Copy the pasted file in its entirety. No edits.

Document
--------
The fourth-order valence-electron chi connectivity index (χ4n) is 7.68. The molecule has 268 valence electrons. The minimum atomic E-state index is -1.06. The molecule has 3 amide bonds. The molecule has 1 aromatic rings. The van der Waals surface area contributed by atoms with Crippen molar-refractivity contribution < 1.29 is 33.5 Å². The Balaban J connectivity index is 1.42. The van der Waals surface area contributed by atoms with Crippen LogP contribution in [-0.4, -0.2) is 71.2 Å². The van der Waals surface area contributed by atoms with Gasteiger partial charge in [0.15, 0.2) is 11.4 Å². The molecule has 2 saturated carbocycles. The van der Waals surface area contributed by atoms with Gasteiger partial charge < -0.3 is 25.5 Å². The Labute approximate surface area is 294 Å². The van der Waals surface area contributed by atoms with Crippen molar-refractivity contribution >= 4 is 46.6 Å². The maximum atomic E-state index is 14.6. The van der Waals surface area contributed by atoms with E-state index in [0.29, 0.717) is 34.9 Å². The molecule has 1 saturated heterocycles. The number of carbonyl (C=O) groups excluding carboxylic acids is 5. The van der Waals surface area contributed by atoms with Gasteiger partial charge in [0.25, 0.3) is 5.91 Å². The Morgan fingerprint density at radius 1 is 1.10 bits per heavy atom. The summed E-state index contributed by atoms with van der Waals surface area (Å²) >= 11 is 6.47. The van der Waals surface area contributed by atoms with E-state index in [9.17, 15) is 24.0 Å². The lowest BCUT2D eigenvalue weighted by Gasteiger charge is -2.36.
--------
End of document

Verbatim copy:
The fourth-order valence-electron chi connectivity index (χ4n) is 7.68. The molecule has 268 valence electrons. The minimum atomic E-state index is -1.06. The molecule has 3 amide bonds. The molecule has 1 aromatic rings. The van der Waals surface area contributed by atoms with Crippen molar-refractivity contribution < 1.29 is 33.5 Å². The Balaban J connectivity index is 1.42. The van der Waals surface area contributed by atoms with Crippen LogP contribution in [-0.4, -0.2) is 71.2 Å². The van der Waals surface area contributed by atoms with Gasteiger partial charge in [0.15, 0.2) is 11.4 Å². The molecule has 2 saturated carbocycles. The van der Waals surface area contributed by atoms with Gasteiger partial charge < -0.3 is 25.5 Å². The Labute approximate surface area is 294 Å². The van der Waals surface area contributed by atoms with Crippen molar-refractivity contribution >= 4 is 46.6 Å². The maximum atomic E-state index is 14.6. The van der Waals surface area contributed by atoms with E-state index in [0.29, 0.717) is 34.9 Å². The molecule has 1 saturated heterocycles. The number of carbonyl (C=O) groups excluding carboxylic acids is 5. The van der Waals surface area contributed by atoms with Gasteiger partial charge in [0.25, 0.3) is 5.91 Å². The Morgan fingerprint density at radius 1 is 1.10 bits per heavy atom. The summed E-state index contributed by atoms with van der Waals surface area (Å²) >= 11 is 6.47. The van der Waals surface area contributed by atoms with E-state index in [9.17, 15) is 24.0 Å². The lowest BCUT2D eigenvalue weighted by Gasteiger charge is -2.36.